CHAPTER 8 Lucifer’s Fall in Isaiah 14, Explaining the Myth
It may seem difficult to accept such a seldom heard of concept as there not being any Satan. We are going to look at yet another clue that casts doubt on the idea of a cosmic satanic being and his hordes of minion demons, propagating and creating evil in the world. For the moment though, I would like to ask a serious question that many of us ought to ask ourselves. The question is; “Why do I need to believe in a Satan?” That may be a question one would hear from an atheist-apologist who is challenging a believer in God as to whether or not there is a God. “Why do you need to believe in a God?” they might ask. However, to ask, “Why do you need to believe in a Satan?” is not a question one would find them self confronted with along the path of typical human interactions.
It is for this reason that I ask you to find a quiet place without the influence of your pastor, rabbi, spouse, or friends and ponder this question. “Why do you need to believe there is a Satan?” Is it the same thing to say you believe there is a Satan as it is to say you believe in a Satan?
Perhaps you notice I worded those questions differently. In one question I asked,“Why…believe
in …”, and in the next I asked, “Why…. believe there is….?” Look at those two questions again and notice the different wording this time. “Why do you need to believe in a God?” “Why do you need to believe there’s a God?” “Why do you need to believe there is a Satan?” “Why do you need to believe in a Satan?”
The reason for the different wording is simple. I want you to be able to see that in conversation both ways to ask the question yield the same result. On semantics alone, it can be determined that there is a difference between the two wordings but communication is not always reliant on strict semantics. Let’s explore how both questions mean the same thing. If you ask someone the question, “Why do you need to believe there is a God?”, and you also ask them, “Why they need to believe in a God?” you will see that you are asking the same question. If you do the same word switch as I just did with the question of ”Satan,” then no one would consider the questions to have a different meaning. Believing there is a God is likened to believing in a God. Why would someone consciously believe there is a God but say I don’t believe in a God? The same thing is being said; believing there is a God is believing in a God. It is the same concept that says; believing there is a Satan is to believe in a Satan. By believing there is a Satan one is then believing that Satan does what so many attribute him to doing, that is causing evil.
Therefore, if you believe there is a “Satan” who causes evil then you are believing in a Satan. I am not implying you would be placing your life in his hands in the same way many believe in Yahweh. To admit to believing in a Satan does not mean you are admitting your reliance on Satan for your salvation. I realize there are probably only a handful of people in the world who totally reverse the roles of Yahweh and Satan and believe “Satan” to be the good guy and God is trying to annihilate the world. But I am saying, by attributing any of the things God does to a false “Satan” is not only an affront to the Creator, but shows that a person “believes” in a Satan. This unfounded but very real belief is similar to the way a child who believes there is a Santa Clause, and through the belief of his existence, believes in him. So too is having a belief that there is “Satan”, to believe in him. I suppose if one believes there is a Satan, one ought to ask him or her self this question about Satan’s abilities, “If I believe there is a Satan, what do I believe he is capable of doing?”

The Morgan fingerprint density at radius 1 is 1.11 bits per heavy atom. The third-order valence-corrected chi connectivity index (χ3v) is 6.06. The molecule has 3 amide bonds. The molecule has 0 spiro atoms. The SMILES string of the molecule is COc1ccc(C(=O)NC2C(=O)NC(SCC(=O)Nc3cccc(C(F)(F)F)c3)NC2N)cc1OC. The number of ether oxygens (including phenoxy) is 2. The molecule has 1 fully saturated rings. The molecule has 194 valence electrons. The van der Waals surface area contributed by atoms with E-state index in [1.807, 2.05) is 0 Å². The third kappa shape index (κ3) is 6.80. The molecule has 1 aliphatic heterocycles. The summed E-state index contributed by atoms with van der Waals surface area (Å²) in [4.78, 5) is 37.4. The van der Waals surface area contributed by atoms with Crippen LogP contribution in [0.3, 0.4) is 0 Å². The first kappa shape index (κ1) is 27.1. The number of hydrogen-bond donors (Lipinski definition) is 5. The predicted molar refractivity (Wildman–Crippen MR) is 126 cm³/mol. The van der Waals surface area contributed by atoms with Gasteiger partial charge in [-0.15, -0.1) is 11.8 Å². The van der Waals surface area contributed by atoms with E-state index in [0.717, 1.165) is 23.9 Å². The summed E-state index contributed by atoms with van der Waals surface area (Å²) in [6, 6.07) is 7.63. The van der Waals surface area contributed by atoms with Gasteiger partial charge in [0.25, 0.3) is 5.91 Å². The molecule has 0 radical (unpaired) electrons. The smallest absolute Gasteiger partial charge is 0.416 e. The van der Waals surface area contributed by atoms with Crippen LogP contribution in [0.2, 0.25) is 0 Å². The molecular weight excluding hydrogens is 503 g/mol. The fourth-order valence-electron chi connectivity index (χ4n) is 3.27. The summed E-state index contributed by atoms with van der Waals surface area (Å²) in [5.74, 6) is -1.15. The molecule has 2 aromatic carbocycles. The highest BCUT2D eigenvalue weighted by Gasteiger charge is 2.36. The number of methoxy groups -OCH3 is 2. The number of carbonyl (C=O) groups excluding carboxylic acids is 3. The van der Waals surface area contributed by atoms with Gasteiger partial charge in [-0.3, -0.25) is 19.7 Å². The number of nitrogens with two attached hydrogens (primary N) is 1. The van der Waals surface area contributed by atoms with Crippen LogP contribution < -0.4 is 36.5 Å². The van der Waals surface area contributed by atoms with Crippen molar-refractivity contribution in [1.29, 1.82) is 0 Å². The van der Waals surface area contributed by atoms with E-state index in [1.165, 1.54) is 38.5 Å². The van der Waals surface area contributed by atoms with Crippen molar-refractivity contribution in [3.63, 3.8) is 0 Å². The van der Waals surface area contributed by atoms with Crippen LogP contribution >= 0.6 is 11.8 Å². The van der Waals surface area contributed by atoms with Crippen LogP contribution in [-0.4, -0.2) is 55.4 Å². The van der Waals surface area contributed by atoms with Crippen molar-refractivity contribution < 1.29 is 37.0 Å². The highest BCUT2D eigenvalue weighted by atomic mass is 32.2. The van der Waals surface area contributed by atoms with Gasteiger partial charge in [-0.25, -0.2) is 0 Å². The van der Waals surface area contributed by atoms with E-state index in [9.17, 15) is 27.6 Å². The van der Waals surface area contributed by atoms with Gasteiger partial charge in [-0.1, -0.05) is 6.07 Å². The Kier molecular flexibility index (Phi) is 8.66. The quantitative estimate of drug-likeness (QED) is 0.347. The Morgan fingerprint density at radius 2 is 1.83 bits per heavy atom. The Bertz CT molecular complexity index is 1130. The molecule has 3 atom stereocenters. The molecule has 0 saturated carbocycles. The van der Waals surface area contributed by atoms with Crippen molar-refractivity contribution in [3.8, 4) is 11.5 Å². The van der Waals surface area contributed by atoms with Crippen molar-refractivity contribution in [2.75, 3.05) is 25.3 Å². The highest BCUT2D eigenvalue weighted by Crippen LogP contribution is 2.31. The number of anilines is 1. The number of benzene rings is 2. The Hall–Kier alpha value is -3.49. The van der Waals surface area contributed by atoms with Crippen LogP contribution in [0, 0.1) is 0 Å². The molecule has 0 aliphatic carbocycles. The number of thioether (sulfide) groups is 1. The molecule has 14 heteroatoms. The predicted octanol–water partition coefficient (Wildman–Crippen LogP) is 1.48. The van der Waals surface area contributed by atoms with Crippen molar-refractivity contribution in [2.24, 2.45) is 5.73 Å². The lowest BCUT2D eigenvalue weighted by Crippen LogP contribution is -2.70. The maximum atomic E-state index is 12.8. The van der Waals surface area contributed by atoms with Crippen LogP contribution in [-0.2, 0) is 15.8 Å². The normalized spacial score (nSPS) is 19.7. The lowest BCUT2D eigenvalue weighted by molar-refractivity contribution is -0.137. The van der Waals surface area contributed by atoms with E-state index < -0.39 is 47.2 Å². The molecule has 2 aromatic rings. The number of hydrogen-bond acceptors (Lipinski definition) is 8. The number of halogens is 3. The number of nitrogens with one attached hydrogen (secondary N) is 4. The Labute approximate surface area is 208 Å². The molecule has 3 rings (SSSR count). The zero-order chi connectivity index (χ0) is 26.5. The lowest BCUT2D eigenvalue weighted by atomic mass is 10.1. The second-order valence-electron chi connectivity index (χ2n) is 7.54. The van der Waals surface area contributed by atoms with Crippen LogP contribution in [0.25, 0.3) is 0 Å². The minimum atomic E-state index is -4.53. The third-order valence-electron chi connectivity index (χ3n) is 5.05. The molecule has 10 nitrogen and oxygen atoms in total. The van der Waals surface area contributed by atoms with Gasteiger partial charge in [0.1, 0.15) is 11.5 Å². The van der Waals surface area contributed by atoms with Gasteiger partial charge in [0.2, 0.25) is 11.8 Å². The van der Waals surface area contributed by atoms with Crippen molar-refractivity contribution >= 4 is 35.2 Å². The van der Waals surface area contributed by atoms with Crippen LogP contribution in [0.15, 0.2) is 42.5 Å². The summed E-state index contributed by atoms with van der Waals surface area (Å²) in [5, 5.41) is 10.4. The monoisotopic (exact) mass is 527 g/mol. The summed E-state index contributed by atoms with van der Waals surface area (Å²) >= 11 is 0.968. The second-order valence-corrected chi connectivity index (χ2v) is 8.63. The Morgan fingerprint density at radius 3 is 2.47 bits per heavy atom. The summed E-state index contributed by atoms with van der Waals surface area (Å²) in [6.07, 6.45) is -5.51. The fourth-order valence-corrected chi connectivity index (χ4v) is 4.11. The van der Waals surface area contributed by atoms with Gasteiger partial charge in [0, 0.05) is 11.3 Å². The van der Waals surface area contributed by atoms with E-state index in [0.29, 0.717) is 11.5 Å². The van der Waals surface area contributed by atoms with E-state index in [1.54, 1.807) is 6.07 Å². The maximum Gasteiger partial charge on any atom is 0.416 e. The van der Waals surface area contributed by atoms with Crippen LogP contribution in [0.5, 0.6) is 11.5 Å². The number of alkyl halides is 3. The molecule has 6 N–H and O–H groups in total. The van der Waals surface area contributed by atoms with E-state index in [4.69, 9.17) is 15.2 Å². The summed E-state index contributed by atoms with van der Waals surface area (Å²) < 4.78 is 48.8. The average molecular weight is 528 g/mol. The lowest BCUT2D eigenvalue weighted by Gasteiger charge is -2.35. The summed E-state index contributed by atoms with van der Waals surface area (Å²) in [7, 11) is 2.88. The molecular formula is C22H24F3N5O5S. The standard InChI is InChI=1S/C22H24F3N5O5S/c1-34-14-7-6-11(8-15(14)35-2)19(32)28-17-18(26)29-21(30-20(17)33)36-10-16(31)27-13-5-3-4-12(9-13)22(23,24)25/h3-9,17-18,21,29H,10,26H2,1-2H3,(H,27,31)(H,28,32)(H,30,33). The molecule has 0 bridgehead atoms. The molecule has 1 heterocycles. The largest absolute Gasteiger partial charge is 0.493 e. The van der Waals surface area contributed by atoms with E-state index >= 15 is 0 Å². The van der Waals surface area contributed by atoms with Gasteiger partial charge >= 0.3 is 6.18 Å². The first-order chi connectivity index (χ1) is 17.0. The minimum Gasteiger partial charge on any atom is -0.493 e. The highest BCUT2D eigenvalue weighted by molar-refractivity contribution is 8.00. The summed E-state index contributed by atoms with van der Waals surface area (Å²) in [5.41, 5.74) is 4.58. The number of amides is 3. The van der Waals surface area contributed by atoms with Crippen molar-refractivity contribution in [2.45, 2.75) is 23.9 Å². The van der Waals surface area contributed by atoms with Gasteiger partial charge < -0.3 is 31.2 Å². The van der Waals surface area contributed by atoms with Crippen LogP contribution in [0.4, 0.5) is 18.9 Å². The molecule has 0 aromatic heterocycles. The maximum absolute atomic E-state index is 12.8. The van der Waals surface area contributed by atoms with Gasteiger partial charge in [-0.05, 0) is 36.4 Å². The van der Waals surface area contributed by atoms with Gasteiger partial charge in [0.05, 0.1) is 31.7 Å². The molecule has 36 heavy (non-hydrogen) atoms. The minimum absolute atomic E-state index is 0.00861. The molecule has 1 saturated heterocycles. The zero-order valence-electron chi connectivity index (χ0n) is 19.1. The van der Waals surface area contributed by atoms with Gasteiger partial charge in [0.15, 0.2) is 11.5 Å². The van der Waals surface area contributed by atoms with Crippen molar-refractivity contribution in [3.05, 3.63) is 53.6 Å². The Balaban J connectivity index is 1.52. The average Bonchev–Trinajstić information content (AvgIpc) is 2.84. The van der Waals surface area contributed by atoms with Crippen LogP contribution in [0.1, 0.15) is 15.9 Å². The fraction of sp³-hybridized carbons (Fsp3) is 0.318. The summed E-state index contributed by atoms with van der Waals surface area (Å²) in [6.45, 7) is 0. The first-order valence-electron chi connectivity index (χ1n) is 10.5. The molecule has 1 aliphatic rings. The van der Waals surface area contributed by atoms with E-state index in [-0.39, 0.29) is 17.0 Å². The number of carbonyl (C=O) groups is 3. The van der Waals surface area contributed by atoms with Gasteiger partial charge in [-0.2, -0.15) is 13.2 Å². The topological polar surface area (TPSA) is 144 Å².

• Can Satan inhabit a person’s soul or take on other physical forms?
• Does Satan transcend time or is he bound by time like you and I?
• Can Satan thwart God’s plans in any real and effective way?
• Does Satan bring illness upon people and then lift the illness from them as a manipulative way to mess with their minds so they won’t turn to God?
• Can Satan resist the curse in the garden that was placed upon the serpent who according to some is supposedly Satan?
• Can Satan tell the truth about anything at all?
• Does Satan bring death or does Yahweh kill and make alive as Deuteronomy 32 states?
All these questions need to be asked if one has decided they believe Satan exists. For to believe something exist is to believe something has power, whether small or great, the facts are that a belief in Satan must be coupled with the belief that he does certain things that only a supernatural being could accomplish. For a child to believe “there is” a Santa Clause is to believe Santa has power to perform marvelous things such as fly around the entire world in 24 hours dispensing gifts to billions of people all over the world and return at the close of Christmas to begin preparing for the next Christmas in a year from that point. Believing there is “Satan” is to believe in a Satan because one then believes he has the power to dosupernatural things such as inhabit a person through “his demons” or bring evil on a city, or send a nation into exile, which we have discussed is completely an act of the sovereign Yahweh. Recall the words of the prophet Amos in chapter 3 verse 6 that teaches evil in a city is done by Yahweh:
Shall the horn be blown in a city, and the people not tremble? Shall evil befall a city, and the LORD hath not done it? Amos 3:6 Jewish Publication Society